PETALING JAYA: The possibility of a “Great Resignation” happening in Malaysia is remote, two experts told theSun.
Malaysian Employers Federation president Datuk Dr Syed Hussain Syed Husman said the main factor that would contribute to a lower turnover rate among employees is the uncertainty the pandemic poses for the economy and the high unemployment rate, which stands at 4.7% with 746,200 unemployed in the third quarter of 2021.
“Employees thinking of leaving their company would have to consider whether the new job would be any more secure than their present one. Employees’ families may not be ready to take chances for change in view of the current volatile situation and the potential of new variants of Covid-19,” he said.
Srithren Krishnan, who heads the human resource department at international events solutions consultant firm Arena Middle East and Asia, agreed that Malaysia would not experience such an exodus of employees.
“We have not recovered from Covid-19, with the rising numbers of new cases daily,” he said.
They were commenting on a recent survey by the UCSI Poll Research Centre on the possibility of a Great Resignation happening in Malaysia.
The poll covered 820 individuals, with 60% of respondents agreeing that Malaysia would experience a wave of job exits, and 40% disagreeing.
Syed Hussain noted that during the imposition of the lockdown, many companies implemented work-from-home policies and flexible work arrangements.
“With requirements to return to the office, employees may be reluctant to return to previous work arrangements. Some may resign to seek job opportunities that offer remote working or other flexible arrangements, or go into the freelancing or gig sector.”
He said working from home has given time for employees to think further about what they actually want in life – a working career or being an entrepreneur.
“Many digital platforms have been launched to offer the opportunity to earn an income from home. The government has facilitated this and allowed many to open start-up businesses around their homes. With government grants and funding for the self-employed, some have taken this route,” Syed Hussain added.
Srithren said some organisations may put their expansion plans on hold due to the present uncertainty.
“As the UCSI poll showed, there will be some resignations, which is a normal trend. The market is still an employers market as the number of unemployed people is large. The demand to be employed is greater than the positions available.”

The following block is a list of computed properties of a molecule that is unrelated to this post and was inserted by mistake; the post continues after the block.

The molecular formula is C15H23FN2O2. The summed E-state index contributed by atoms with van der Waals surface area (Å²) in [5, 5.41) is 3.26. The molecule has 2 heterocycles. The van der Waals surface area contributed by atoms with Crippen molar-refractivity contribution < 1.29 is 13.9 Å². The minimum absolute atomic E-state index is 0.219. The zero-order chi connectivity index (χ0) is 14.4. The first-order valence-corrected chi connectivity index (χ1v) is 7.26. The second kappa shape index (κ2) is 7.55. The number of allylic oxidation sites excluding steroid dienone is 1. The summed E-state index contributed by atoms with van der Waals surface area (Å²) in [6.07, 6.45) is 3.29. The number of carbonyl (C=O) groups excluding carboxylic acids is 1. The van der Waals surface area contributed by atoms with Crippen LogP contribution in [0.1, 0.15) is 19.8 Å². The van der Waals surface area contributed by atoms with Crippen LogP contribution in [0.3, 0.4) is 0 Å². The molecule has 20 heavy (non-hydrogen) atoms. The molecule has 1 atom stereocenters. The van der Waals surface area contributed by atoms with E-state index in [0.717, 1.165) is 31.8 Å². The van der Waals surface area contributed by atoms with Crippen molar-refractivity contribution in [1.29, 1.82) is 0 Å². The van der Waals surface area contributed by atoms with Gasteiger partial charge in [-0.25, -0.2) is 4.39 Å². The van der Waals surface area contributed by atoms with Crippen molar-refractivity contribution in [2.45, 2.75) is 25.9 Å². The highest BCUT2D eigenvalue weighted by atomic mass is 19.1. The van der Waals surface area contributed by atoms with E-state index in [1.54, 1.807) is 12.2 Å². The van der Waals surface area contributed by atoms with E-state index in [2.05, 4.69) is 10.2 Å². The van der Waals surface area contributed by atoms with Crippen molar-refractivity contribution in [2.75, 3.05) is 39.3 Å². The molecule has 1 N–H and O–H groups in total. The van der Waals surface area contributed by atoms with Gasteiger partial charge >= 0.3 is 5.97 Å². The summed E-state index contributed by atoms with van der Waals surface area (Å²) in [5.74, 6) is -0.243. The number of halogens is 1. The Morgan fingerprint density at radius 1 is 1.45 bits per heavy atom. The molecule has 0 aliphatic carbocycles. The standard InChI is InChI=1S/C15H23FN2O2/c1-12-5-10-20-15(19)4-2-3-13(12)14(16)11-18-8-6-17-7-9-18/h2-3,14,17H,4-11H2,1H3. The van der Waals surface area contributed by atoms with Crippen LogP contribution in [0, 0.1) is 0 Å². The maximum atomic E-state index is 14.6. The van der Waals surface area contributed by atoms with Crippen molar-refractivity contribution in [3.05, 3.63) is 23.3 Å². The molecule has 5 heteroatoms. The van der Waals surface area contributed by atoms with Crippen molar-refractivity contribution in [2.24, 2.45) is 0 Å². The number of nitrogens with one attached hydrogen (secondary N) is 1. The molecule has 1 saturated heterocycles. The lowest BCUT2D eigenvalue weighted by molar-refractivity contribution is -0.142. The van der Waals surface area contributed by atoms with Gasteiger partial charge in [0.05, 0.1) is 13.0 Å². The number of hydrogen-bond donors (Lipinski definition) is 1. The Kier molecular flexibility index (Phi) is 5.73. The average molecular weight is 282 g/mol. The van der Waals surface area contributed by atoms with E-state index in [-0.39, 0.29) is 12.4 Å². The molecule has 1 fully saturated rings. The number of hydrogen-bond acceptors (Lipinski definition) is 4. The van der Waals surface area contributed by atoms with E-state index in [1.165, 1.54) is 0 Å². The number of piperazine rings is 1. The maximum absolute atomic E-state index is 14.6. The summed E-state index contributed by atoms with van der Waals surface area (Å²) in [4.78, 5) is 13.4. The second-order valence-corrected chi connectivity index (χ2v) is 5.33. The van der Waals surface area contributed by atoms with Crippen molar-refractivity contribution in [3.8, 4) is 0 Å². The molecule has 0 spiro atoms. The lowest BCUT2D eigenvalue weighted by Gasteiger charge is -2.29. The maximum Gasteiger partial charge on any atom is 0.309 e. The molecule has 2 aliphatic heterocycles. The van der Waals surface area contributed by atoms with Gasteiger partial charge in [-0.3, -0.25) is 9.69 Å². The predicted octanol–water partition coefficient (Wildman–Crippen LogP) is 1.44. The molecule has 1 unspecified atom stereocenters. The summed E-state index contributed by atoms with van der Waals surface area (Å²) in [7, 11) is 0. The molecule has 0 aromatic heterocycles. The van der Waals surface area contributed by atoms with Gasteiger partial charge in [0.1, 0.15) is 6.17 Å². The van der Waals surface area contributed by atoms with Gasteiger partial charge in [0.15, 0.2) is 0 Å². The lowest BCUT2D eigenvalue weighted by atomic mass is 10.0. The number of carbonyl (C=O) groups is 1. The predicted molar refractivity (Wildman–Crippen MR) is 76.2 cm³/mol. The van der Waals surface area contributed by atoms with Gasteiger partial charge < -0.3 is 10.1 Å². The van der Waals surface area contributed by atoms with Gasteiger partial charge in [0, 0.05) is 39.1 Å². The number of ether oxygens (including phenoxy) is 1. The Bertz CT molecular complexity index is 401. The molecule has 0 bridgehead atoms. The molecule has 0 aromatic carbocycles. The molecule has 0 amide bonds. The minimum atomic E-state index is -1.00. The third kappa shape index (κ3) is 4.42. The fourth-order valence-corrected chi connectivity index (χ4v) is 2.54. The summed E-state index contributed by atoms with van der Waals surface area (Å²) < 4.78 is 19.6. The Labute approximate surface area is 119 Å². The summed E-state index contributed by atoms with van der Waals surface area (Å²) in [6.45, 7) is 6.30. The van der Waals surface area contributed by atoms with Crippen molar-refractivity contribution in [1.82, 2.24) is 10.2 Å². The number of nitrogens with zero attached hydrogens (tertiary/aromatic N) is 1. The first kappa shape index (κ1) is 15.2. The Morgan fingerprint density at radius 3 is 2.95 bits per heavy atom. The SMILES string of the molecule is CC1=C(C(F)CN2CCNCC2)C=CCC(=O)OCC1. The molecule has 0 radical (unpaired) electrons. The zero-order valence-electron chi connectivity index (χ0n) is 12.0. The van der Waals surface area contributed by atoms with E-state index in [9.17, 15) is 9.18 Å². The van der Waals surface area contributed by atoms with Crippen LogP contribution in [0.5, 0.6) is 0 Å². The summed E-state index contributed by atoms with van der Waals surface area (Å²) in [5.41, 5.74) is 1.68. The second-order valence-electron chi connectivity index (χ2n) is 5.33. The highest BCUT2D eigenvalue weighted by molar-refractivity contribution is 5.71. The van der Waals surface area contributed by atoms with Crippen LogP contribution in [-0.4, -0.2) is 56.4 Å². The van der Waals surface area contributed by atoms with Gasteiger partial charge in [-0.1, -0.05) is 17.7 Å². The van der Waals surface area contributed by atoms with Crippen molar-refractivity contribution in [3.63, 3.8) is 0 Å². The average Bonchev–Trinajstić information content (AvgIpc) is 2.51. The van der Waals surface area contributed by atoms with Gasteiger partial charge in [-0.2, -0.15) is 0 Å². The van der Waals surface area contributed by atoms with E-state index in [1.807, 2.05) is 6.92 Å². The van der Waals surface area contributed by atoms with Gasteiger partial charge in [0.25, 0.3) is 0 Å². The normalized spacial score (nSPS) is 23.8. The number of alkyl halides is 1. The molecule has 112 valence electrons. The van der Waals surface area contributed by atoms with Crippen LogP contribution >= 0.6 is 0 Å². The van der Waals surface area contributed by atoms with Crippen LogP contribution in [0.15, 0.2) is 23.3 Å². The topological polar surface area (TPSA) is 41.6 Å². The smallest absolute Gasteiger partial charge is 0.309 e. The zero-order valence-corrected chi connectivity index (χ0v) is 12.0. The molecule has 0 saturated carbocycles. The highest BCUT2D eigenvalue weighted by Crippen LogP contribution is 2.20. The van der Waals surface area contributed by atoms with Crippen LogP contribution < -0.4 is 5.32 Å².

Should there be a Great Resignation, Srithren said Malaysia would be impacted by a lack of qualified candidates to be hired.
“Since 2020, many expatriates have left the country, leaving a big gap in technical expertise. The resignations will be through employers pinching staff within the industry.
“We need more expansion and new investments coming into the country in order for us to stay healthy. In general, Malaysian employers would suffer if a Great Resignation takes place,” he added.
“We cannot stop people from resigning, it’s a natural growth process in every developing country. So, the only way to reduce the impact would be for employers to change the work culture and be more flexible in allowing employees to have a second job.
“Working from the office is no longer the culture, employers should fully implement the work-from-home practice. Now is a critical time to develop a new approach for survival.”
However, senior deputy registrar at ILD UiTM Mohd Rafizi Rahmad said the possibility of a Great Resignation may be real, given the current volatility of the economy.
He said the economies of countries around the world have been affected, but the Malaysian economy has been exacerbated by the “battle of perception”, political instability and competition from neighbouring countries, especially Indonesia and Singapore, which are increasingly showing positive developments in attracting foreign direct investors.
Mohd Rafizi, who is also Malaysian Institute of Human Resource Management vice-president I, said the local labour market has been affected, especially in sectors that are highly dependent on the domestic market.